African American voters in South Carolina backed Biden over any other candidate by a significant margin, according to AP VoteCast, a wide-ranging survey of the electorate. Close to half of black voters supported him, compared with 2 in 10 supporting Sanders and about the same for businessman Tom Steyer.
There was also evidence that Biden’s status as former President Barack Obama’s two-term vice president helped him win over African Americans.
VoteCast found that about 4 in 10 voters in South Carolina wanted to return to the politics of the past, compared to about a third in Iowa and New Hampshire. That includes the roughly 50% of African American voters who said they want a Democratic presidential nominee who would emulate the Obama’s presidency.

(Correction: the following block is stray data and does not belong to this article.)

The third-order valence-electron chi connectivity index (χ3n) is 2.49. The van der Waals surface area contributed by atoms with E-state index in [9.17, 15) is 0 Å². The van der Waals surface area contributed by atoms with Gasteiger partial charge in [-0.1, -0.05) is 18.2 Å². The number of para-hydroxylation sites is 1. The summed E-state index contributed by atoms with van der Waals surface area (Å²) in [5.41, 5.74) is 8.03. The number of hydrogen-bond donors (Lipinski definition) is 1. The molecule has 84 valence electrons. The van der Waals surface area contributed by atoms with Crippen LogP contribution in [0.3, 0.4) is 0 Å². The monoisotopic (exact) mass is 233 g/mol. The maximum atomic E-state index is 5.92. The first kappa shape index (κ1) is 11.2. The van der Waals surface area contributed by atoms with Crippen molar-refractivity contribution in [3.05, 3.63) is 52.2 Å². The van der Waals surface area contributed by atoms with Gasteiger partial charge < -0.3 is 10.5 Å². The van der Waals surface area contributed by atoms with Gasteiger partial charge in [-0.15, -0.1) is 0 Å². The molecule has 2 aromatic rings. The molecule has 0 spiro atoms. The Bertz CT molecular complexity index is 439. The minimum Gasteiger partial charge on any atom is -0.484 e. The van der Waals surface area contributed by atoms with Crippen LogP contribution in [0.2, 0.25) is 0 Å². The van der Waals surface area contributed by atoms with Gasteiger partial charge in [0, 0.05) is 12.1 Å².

By comparison, roughly two-thirds of white voters wanted a presidential candidate who would bring fundamental change to Washington.
While voting technology was a concern in two of the last three primary contests, South Carolina uses a wide array of voting technology that presents unique challenges.
Saturday’s election in South Carolina marks the first statewide test of its new fleet of electronic voting machines, a $50 million upgrade from an old and vulnerable system that lacked any paper record of individual votes. The new machines produce a paper record that can be verified by the voter and checked after the election to detect any malfunction or manipulation.